The Potter Building is the adaptive reuse of an existing 4 storey building in the centre of the State Heritage listed campus of All Hallows’ on the fringe of the Brisbane CBD. Originally housing only one storey of library, the entire building has been dedicated to library and related functions, the addition of a fifth floor, and the lateral extension of the existing floors. All new floor area is constructed using a cross laminated timber (CLT) floor structure, on a steel frame. Voids and stairs have been inserted into the building to create fluid interconnecting volumes, weaving the building into a cohesive whole. This facility has provided the school with a sophisticated solution to numerous spatial and circulation issues, and a dynamic learning environment for an evolving curriculum.

Ambrose Treacy College Amphitheatre + Play Space | Ink Duck

Ambrose Treacy College’s new flood resistant amphitheatre transforms an underutilised riverfront area into a versatile hub for the school. Following the site’s natural contour, tiered seating leads down to the central amphitheatre and play space. Embracing its riverfront position, the space can serve as a lunchtime play area, classroom breakout zone, performance venue and community friendly space. Designed with flood resilience in mind, the amphitheatre boasts timeless, locally sourced materials, and its cantilevered structure ensures stability even in adverse conditions. Preservation of indigenous trees and a harmonious alignment with the site’s natural contours demonstrate a commitment to environmental sensitivity. The result is an adaptive, intuitive heart of the campus, providing a unique and enduring space for both the school and the broader community.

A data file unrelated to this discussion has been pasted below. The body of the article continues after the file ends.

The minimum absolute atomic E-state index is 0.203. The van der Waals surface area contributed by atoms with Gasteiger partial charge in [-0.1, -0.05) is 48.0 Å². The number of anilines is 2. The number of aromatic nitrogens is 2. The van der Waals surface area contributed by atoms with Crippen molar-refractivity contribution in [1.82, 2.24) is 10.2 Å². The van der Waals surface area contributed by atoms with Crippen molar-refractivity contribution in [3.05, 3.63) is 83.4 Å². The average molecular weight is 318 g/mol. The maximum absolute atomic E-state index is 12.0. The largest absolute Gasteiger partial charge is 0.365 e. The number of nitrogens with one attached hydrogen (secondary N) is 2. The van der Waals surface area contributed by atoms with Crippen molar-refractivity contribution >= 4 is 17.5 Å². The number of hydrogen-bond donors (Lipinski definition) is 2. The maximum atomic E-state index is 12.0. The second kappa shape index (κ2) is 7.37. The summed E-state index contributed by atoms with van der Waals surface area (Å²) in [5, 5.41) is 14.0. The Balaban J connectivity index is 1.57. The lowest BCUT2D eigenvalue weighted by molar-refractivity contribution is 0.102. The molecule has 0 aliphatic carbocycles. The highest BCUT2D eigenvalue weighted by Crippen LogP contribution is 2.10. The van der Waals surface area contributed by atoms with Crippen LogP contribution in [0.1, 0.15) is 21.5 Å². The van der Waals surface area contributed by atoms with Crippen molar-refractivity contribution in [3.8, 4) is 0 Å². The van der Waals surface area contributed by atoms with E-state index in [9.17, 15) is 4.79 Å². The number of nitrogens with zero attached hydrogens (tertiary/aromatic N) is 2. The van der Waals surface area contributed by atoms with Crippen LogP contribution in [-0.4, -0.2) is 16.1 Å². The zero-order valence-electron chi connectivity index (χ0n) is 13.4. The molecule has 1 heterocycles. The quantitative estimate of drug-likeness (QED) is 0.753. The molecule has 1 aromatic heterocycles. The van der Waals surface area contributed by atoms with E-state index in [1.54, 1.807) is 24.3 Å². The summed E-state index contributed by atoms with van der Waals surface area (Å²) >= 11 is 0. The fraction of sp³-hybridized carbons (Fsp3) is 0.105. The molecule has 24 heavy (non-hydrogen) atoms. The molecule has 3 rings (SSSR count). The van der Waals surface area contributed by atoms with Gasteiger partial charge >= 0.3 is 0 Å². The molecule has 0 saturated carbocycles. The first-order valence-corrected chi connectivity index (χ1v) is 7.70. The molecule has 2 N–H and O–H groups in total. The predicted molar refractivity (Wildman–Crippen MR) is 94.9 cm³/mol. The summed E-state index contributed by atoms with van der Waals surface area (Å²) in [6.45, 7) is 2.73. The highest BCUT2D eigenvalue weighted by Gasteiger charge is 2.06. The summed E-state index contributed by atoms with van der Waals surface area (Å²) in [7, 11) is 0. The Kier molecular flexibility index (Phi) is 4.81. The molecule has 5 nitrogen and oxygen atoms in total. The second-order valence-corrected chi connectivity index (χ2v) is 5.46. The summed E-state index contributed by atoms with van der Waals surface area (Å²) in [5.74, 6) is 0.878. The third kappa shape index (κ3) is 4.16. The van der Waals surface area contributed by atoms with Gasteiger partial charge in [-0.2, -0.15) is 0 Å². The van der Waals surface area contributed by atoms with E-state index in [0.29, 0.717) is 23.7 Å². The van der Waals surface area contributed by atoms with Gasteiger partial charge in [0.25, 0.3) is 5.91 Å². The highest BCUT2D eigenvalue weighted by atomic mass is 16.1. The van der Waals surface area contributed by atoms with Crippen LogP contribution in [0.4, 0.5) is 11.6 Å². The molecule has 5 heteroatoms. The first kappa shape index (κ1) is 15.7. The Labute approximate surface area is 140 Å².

Aidan’s Place | Blight Rayner Architecture